Wednesday, January 8, 2014

Name Games of Italy

A bambino by any other name...will still poop its pants. 
That Italy is a male-chauvinist society is fairly common knowledge. I often bring into the blog the latest in keeping women feet on the pedals of their SUVs and on their cellphones to mamma [after all, going barefoot even in summer is barbaric, and pregnant? No one can afford kids anymore].  But in the name game, as one commentator told the press, Italy isn't in the 20th century, they're in the 1800s.  Well, as of today, all that changed.  Thanks to a dynamic couple from Milan, who refused to take "No" for an answer when told that their child could not bear the mother's last name. [For purposes of this post, I'll ignore the obvious - that even women's last names eventually lead back to a patriarch somewhere].
An Italian friend who had four kids 40 years ago with the woman who would become his life partner, was told that because they were unmarried, he would have to list on the birth certificate, 'Padre Sconosciuto' - Father Unknown.  Fast forward to our Milanese couple in 2012, and they were told that their offspring, if the were to sport the mom's name, would have to be listed the same way.  Outraged, and with the rest of the world on their side, they took their case to the European Union - and won.
Not so long ago, Italians decided that women could, indeed, change their own names.  But the laws drew the line on the kids.  I always liked the fact that women kept their own last names in Italy - but I've seen plenty of times, when the father is not part of their lives, how strange it is for the kids and their mom to have different identities altogether.  Gladly, that's not the norm.
So, Italy, one hyphen at a time, is allowing for names to be joined, for women to take their partner's last names, for children to take hers.  The last bastion is, in naming them strangely like Wednesday Addams, or Apple and such.  In one instant, and I believe it was a person who wanted to call their kid Adolf Hitler, or something like that, the judges intervened and refused to allow the name to go through.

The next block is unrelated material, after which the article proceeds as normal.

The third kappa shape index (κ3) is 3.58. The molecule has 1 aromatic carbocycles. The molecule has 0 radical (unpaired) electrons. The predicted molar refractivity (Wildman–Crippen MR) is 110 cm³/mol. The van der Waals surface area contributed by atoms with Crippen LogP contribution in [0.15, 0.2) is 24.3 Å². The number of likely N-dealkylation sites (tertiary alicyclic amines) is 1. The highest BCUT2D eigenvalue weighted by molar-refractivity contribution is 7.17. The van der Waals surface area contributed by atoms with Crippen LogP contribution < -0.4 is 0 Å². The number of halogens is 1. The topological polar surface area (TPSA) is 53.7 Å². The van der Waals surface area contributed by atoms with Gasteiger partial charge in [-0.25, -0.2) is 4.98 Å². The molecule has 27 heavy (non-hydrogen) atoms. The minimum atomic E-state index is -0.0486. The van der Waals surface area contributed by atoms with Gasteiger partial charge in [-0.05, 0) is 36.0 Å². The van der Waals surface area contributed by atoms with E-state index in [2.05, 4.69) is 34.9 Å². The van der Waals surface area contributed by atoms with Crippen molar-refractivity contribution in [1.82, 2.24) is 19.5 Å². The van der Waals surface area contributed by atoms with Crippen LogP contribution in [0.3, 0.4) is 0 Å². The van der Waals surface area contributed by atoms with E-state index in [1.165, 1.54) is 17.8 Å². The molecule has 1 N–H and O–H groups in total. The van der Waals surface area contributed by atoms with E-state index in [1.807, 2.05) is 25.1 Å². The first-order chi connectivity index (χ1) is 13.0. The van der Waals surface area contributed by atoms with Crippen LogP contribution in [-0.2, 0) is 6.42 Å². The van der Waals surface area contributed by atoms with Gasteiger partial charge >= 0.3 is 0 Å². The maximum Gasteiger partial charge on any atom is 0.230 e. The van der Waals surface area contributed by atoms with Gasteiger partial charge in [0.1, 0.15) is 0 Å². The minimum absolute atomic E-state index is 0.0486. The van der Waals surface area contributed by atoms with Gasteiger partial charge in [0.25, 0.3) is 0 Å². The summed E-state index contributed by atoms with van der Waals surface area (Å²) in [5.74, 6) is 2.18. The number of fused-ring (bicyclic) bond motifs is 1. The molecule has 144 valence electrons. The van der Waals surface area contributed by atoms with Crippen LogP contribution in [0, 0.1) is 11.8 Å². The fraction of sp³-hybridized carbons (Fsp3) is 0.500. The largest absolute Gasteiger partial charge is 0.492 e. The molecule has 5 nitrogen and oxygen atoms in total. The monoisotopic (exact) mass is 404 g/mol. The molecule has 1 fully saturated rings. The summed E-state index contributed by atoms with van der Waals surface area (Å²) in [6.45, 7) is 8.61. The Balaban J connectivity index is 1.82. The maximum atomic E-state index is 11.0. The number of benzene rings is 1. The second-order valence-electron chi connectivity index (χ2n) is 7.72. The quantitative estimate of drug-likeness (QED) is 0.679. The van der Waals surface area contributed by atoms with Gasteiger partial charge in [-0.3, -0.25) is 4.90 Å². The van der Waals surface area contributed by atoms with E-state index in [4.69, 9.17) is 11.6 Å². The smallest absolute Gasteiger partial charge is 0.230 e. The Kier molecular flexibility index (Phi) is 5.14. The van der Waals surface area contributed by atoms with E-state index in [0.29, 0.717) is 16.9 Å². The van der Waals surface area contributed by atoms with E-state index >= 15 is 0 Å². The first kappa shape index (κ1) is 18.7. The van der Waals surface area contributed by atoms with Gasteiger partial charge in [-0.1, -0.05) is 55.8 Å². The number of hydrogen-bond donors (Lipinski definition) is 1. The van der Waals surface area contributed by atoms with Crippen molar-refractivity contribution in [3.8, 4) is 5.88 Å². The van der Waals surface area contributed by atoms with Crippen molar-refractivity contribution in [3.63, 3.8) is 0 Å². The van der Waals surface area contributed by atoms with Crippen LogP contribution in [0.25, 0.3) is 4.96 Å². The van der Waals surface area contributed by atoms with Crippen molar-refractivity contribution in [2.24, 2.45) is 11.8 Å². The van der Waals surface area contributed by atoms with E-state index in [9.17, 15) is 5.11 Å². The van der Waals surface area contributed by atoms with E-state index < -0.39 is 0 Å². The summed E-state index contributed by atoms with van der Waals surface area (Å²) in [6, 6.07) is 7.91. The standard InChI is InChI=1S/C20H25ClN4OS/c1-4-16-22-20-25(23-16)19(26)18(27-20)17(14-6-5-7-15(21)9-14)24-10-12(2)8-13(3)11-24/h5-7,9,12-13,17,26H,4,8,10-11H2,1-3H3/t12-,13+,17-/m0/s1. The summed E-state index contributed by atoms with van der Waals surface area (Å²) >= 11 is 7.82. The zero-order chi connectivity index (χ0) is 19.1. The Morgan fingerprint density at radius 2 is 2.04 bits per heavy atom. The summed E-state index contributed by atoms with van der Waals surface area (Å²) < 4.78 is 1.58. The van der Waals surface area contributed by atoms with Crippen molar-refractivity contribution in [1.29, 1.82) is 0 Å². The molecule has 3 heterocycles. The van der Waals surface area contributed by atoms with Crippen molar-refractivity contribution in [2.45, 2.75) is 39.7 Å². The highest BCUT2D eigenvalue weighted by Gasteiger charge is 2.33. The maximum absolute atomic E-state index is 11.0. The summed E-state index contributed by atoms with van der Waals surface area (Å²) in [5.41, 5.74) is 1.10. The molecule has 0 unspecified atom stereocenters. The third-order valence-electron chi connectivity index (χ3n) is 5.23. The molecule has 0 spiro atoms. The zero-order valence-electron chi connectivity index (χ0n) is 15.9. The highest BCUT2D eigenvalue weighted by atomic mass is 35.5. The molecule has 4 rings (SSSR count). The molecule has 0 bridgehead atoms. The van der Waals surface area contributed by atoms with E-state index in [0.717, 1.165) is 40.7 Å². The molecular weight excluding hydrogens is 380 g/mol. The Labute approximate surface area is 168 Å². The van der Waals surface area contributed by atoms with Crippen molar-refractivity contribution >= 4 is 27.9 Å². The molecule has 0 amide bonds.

Moreover, middle names still cause problems.  I was actually not admitted to hospital once because I had filled out all the forms in the spaces provided: LAST NAME / FIRST NAME. Not thinking of my (largely unused) middle name.  When they took one look at my i.d. card, they said I'd have to start all over from scratch, months away, in order to get admitted properly.  I took the papers out of their hands and swiftly added my middle name to them...offering politely, that I had no idea what they were on about.
What would the Italians have done if they had gone the route of the Spaniards, and offered up a half dozen last names for every child birth?  Most of whom hail from the matriarchal side of the family?  I shudder to think of the bureaucracy that would ensue.

A few more fun posts on the Name Games of Italy:
Italian Name Origins
How (not) to correct your dual last names 
Fun Italian names


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